Newhaven in old picture postcards volume 5

Newhaven in old picture postcards volume 5

:   Peter S. Bailey
:   Sussex, East
:   United Kingdom
:   978-90-288-4840-5
:   80
:   EUR 16.95 Incl BTW *

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Fragmenten uit het boek 'Newhaven in old picture postcards volume 5'

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19. The other side of Newhaven, 'Turkey Town', So named, it is said from when poultry was imported live from Normandy and of how some Turkeys disappeared to coincide with the aroma in the area of roasting birds! Here we see a group of 'Eastsiders' with Sheffield Cottages behind, on the opening of the recreation ground on 9th June 1924.

20. Char-à-banc outing about to leave from outside of the 1904 post office in Meeching Road. This office was demolished to make way for the present Dacre Road giving access to the multi-storey car park serving the supermarket. The lady nearest at the front is Mrs. Miriam Emily Funnell, wife of Joseph Shoesmith Funnell. At this time they would have been living at 22 High Street (see picture 8, this book). The party are probably from the Town Womens Guild or the British and Foreign Bible Society, circa 1920.

21. Christ Church was where is now the police station. In the grounds at the rear is a hut from the First World War. Another ex. army hut, used by the Y.M.C.A. for the troops was to become the Scouts 'Lader Hut'. Here we see the Christ Church boys club, about 1926. Front row, left to right:?, A. Evans, W. East, H. Davis (Verger) Nye, ? and F. Vina!. Next row: 't , 't , N. Hardy, P. Hills, T. Moyes, Reverend Lee (Curate), J. Strong, A. Wheeler, B. Wheatley and L. Winder. Next row: Mitchell, Townsend, A. Cramb, R. Young, G. Rowe, H. Skinner, W. Wingate, J. Townsend and W. Aitken. Next row:?, Priest, L. Lower , Cheesman, J. Baldwin, A. Challen, L. James, A. Hardy, P. Hardy, ? and E. Wall. Rear row: Beale, Cramb, ?, Flowers, 't , G. Stevens, ?, L. Winter, G. King andWaller.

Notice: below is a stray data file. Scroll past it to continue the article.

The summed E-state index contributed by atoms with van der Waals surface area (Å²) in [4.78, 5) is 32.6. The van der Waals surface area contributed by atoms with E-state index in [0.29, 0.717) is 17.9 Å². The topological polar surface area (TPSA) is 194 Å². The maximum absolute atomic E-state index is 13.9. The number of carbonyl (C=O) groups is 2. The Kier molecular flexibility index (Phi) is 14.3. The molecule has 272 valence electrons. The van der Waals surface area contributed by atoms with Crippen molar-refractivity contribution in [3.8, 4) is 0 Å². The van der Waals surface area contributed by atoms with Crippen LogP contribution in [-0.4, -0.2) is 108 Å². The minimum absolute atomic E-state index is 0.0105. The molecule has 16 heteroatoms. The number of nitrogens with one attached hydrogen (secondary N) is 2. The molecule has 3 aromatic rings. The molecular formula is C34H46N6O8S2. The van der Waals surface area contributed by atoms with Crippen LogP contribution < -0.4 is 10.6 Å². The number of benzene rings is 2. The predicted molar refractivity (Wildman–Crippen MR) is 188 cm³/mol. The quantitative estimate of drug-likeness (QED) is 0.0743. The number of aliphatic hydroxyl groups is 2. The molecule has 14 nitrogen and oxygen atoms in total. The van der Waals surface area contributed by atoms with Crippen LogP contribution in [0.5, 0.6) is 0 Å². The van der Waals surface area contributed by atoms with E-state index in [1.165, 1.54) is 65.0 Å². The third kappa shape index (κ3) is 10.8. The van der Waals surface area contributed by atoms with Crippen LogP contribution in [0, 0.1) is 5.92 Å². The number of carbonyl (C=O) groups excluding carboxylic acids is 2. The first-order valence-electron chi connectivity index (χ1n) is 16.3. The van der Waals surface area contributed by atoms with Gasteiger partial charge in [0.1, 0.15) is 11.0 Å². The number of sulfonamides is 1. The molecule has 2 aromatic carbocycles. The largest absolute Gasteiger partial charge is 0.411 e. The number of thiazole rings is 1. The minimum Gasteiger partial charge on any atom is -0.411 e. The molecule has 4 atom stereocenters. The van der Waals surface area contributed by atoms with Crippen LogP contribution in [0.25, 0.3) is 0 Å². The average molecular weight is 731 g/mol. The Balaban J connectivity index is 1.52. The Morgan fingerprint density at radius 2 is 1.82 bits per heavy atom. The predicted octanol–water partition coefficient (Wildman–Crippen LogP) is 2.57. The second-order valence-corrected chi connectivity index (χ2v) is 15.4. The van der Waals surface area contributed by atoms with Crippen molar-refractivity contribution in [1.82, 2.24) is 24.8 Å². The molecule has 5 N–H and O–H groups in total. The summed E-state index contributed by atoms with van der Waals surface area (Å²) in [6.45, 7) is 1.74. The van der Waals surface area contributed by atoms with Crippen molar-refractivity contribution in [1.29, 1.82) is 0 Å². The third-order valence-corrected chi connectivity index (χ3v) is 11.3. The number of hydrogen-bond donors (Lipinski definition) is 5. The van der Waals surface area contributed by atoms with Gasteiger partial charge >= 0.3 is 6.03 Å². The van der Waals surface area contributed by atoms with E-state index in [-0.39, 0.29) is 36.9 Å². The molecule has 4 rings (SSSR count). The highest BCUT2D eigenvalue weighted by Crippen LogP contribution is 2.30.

22. During the night of 15th February 1859, the barque 'Vizcaya' of Bilbao, bound from London to Bordeaux, was in collision with the Dutch ship 'D'Elmira' off Beachy Head. In the morning the barque was sighted four mil es off Rottingdean. Alocal row boat was the first to reach her, but a request was sent to Newhaven for a steam vessel to tow. Consequently, steam was raised in the cross channel vessel 'Lyons' (volume 1, picture 2) which brought the casualty into harbour by early afternoon. The 'Vizcaya' at this time had six guns mounted. She was re-rigged by J. Robinson of Littlehampton but was finally lost off the Yorkshire co ast in 1893. In this drawing the hotel depicted represents the London & Paris and of course, the Tidemill creek is open to the harbour. The lifeboat is believed to be the 'Friend in need' of Newhaven.

23. Supreme elegance of the 1930's. 'Brighton' (V) built by Denny Bros. Dumbarton in 1933, here at the Marine work shops for annual refit. All such work was do ne here until the 1960's. There used to be a story that she was a model ship for the 'Oueen Mary'. I suppose if one trebled the funnels and added more decks, this would not appear so improbable. On the outbreak of the last war she transported om troops to France and then became a hospital ship and in this role she was trapped when berthed at one of the Dieppe inner docks, bombed and sank. The crew were not aboard, but they had their problems to come, with a long hike across Normandy before finding small craft to bring them home.



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24. The Towner Bros. and their Tipper Brewery were a force to be reckoned with and if one rented one of their properties, you obeyed by the rules or you received a polite, but positive reminder. Mr. Noakes, a barber in Bridge Street, can be seen at the extreme right of picture 44 in volume 3.